The 2020-2021 school year was an extreme shift for all students, whether that meant they began studying virtually or remained at school but with substantial COVID safety protocols in place.

According to the poll, parents whose children studied virtually rated more elements of the previous school year as worse than parents whose children were mostly learning in school buildings.

The aspects that parents rated worse included academic performance, connections with teachers, relationships with other students and general attitude.

On the other hand, one third of parents responded that at least one of the aspects listed above improved for their child over the past year.

Just over one quarter of parents said their child is worried about a repeat virtual school year -- a concern Mott experts say is warranted considering the surge in delta variant cases around the country and some schools already rolling back to virtual.

“Establishing a successful virtual learning environment was challenging for many families,” Clark said in a statement. “This may have been particularly true for those with technical barriers, students with special needs and those whose home environments didn’t offer quiet and comfortable spaces to learn.

“For some children, the decreased level of interaction with teachers also required more supervision or assistance from parents throughout the school day – which could be especially challenging for those working from home themselves.”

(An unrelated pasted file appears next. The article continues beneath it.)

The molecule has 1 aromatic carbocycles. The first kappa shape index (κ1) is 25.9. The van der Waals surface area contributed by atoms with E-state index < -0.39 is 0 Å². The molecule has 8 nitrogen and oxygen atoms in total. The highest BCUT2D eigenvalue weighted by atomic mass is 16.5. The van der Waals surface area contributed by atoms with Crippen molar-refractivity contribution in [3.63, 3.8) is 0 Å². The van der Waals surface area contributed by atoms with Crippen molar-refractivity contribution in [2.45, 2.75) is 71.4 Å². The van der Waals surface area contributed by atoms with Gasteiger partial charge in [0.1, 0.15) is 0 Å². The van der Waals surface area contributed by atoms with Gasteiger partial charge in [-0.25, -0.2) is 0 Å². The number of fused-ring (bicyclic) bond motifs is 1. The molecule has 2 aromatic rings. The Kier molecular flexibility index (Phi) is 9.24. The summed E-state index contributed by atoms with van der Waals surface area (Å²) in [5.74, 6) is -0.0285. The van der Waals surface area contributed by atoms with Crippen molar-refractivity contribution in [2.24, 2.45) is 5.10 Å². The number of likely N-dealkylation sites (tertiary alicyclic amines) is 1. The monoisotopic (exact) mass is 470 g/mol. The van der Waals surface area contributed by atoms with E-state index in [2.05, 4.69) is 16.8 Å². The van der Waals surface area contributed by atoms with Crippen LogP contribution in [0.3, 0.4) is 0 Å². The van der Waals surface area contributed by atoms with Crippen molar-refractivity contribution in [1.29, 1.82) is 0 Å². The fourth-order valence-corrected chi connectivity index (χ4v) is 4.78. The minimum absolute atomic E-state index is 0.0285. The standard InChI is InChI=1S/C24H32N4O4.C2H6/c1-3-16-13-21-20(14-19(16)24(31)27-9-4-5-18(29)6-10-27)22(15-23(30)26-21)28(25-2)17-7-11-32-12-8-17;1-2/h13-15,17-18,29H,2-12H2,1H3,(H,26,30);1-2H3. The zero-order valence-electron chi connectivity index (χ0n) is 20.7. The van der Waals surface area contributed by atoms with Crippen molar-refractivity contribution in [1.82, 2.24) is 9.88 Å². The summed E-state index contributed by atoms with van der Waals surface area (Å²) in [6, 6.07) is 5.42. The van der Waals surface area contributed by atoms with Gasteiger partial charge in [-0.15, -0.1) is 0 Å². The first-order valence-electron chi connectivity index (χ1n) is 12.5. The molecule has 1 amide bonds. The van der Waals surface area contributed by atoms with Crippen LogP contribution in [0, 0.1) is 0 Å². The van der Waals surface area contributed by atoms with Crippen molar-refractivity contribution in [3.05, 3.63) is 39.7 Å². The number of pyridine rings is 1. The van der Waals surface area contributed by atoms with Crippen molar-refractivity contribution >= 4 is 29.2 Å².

Academic and social concerns

On top of virtual learning concerns, 24% of parents said their child worries about feeling comfortable in large groups of students, 22% said being behind in academics was a major concern and 22% said getting along with friends was another source of stress.

“It’s likely that many children may need time and additional support to catch up in some academic areas that they did not fully grasp in the last school year,” Clark said in a statement. “Some children and teens who may have avoided social anxieties or conflicts during virtual school may also need support transitioning back to traditional in-person school.”